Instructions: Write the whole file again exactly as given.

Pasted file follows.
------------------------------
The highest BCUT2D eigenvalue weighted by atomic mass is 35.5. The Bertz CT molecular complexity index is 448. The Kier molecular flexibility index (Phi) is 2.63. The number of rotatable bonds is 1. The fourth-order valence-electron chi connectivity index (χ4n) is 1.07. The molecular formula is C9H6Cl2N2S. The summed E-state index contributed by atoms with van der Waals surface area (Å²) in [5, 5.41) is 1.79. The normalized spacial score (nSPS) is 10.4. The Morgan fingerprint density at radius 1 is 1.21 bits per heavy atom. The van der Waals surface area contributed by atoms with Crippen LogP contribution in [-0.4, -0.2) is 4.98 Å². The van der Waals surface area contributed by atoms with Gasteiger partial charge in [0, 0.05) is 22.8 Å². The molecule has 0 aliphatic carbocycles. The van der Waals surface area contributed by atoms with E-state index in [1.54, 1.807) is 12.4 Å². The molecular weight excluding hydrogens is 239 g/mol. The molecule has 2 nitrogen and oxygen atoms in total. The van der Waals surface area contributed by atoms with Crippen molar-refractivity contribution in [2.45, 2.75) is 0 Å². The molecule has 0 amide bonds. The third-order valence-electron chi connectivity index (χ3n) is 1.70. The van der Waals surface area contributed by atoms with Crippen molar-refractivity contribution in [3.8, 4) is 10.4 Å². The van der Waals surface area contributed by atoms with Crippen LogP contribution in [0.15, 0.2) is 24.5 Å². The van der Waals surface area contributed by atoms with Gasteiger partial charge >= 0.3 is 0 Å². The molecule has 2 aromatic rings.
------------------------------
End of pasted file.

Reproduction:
The highest BCUT2D eigenvalue weighted by atomic mass is 35.5. The Bertz CT molecular complexity index is 448. The Kier molecular flexibility index (Phi) is 2.63. The number of rotatable bonds is 1. The fourth-order valence-electron chi connectivity index (χ4n) is 1.07. The molecular formula is C9H6Cl2N2S. The summed E-state index contributed by atoms with van der Waals surface area (Å²) in [5, 5.41) is 1.79. The normalized spacial score (nSPS) is 10.4. The Morgan fingerprint density at radius 1 is 1.21 bits per heavy atom. The van der Waals surface area contributed by atoms with Crippen LogP contribution in [-0.4, -0.2) is 4.98 Å². The van der Waals surface area contributed by atoms with Gasteiger partial charge in [0, 0.05) is 22.8 Å². The molecule has 0 aliphatic carbocycles. The van der Waals surface area contributed by atoms with E-state index in [1.54, 1.807) is 12.4 Å². The molecular weight excluding hydrogens is 239 g/mol. The molecule has 2 nitrogen and oxygen atoms in total. The van der Waals surface area contributed by atoms with Crippen molar-refractivity contribution in [2.45, 2.75) is 0 Å². The molecule has 0 amide bonds. The third-order valence-electron chi connectivity index (χ3n) is 1.70. The van der Waals surface area contributed by atoms with Crippen molar-refractivity contribution in [3.8, 4) is 10.4 Å². The van der Waals surface area contributed by atoms with Crippen LogP contribution in [0.15, 0.2) is 24.5 Å². The van der Waals surface area contributed by atoms with Gasteiger partial charge >= 0.3 is 0 Å². The molecule has 2 aromatic rings.